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The Little Tycoon
By J. Conrad Schulze

I'm jealous of a six-year-old girl. And the fact that she's my daughter doesn't help. Every time we play Monopoly, Julie kicks my butt. And I don't just mean she wins, she literally kicks my butt. She has a competitive drive like Tiger Woods. She's buying houses and hotels as I struggle to stay out of jail. And if I do manage to stay out of the pokey, she hits me with exorbitant rent. I know it's just a game, but I'm the one with a Bachelor's degree in Business Administration. I've also taken several real estate investment classes, bought a real house, and have managed our family investments for the last ten years. But I'm thinking about letting my daughter take over these duties.

A couple of Christmases ago my brother-in-law sent me a book, Rich Kid Smart Kid. Neither my daughter nor myself have read it, and I don't think Julie needs to, but I'm thinking it couldn't do me any harm. As a parent I want the best for my children, to see them do better than me. But when they do, especially at six, I can't help but feel…ashamed? Embarrassed at least.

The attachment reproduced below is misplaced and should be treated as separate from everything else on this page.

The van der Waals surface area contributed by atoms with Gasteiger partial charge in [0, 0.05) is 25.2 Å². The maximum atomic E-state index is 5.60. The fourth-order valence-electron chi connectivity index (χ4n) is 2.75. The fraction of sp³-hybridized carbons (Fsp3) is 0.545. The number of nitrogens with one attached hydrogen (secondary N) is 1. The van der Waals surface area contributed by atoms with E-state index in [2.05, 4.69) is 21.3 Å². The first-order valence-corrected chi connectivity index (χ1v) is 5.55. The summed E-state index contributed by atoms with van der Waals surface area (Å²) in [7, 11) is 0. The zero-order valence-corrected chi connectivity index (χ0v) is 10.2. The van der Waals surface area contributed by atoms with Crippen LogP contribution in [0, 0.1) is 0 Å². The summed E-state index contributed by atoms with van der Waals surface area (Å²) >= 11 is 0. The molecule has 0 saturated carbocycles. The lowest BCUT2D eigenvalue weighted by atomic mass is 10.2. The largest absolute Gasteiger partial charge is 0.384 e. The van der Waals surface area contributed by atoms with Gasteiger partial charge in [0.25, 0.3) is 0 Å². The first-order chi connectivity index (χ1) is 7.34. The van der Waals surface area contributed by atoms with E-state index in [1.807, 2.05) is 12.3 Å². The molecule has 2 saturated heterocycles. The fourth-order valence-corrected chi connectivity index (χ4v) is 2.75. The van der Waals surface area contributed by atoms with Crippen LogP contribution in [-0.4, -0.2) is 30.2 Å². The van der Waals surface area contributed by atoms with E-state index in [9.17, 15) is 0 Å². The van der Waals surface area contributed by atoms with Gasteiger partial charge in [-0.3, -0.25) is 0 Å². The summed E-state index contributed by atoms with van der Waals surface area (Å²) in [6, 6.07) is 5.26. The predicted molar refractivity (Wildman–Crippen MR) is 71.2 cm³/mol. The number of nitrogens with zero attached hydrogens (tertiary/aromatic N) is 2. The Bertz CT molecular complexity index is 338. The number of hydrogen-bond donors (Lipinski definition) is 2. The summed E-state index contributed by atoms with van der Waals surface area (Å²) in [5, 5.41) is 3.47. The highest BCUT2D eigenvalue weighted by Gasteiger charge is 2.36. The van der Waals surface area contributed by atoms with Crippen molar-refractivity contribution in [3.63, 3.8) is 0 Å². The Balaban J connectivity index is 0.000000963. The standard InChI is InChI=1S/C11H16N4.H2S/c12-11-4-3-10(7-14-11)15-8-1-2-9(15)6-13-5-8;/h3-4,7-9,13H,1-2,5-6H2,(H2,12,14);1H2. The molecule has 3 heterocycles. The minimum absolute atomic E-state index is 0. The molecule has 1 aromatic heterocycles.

I should be happy, pleased that she has an innate sense of timing and a ruthlessness that would make Donald Trump proud. But there is a part of me that wishes she was more interested in learning how to play guitar or piano. I had this funny vision of me in my 50s playing rock and roll in a band with my daughters. Some guys dream about playing baseball with their sons, I dream about playing music with my daughters. It's not so strange.